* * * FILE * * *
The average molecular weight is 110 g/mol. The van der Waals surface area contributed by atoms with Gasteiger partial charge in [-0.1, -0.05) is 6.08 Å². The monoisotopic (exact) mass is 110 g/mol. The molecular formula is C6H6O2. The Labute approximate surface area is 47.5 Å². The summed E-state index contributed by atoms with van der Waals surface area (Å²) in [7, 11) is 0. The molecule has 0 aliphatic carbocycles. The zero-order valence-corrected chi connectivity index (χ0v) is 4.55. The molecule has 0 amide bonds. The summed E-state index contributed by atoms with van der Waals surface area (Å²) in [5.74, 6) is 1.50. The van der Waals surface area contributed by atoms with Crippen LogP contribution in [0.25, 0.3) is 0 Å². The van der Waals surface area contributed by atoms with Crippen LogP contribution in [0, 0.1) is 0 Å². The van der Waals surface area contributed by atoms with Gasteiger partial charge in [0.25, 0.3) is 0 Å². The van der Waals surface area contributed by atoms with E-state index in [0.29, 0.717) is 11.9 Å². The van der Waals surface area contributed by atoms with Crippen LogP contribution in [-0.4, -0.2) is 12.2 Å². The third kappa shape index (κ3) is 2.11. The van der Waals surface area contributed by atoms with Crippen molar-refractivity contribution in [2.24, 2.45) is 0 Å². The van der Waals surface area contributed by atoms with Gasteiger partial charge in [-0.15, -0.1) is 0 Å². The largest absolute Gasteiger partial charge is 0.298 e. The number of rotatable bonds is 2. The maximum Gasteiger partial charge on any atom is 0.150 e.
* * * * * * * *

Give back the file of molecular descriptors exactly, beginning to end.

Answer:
The average molecular weight is 110 g/mol. The van der Waals surface area contributed by atoms with Gasteiger partial charge in [-0.1, -0.05) is 6.08 Å². The monoisotopic (exact) mass is 110 g/mol. The molecular formula is C6H6O2. The Labute approximate surface area is 47.5 Å². The summed E-state index contributed by atoms with van der Waals surface area (Å²) in [7, 11) is 0. The molecule has 0 aliphatic carbocycles. The zero-order valence-corrected chi connectivity index (χ0v) is 4.55. The molecule has 0 amide bonds. The summed E-state index contributed by atoms with van der Waals surface area (Å²) in [5.74, 6) is 1.50. The van der Waals surface area contributed by atoms with Crippen LogP contribution in [0.25, 0.3) is 0 Å². The van der Waals surface area contributed by atoms with Crippen LogP contribution in [0, 0.1) is 0 Å². The van der Waals surface area contributed by atoms with Gasteiger partial charge in [0.25, 0.3) is 0 Å². The van der Waals surface area contributed by atoms with E-state index in [0.29, 0.717) is 11.9 Å². The van der Waals surface area contributed by atoms with Crippen LogP contribution in [-0.4, -0.2) is 12.2 Å². The third kappa shape index (κ3) is 2.11. The van der Waals surface area contributed by atoms with Crippen molar-refractivity contribution in [2.24, 2.45) is 0 Å². The van der Waals surface area contributed by atoms with Gasteiger partial charge in [-0.15, -0.1) is 0 Å². The largest absolute Gasteiger partial charge is 0.298 e. The number of rotatable bonds is 2. The maximum Gasteiger partial charge on any atom is 0.150 e.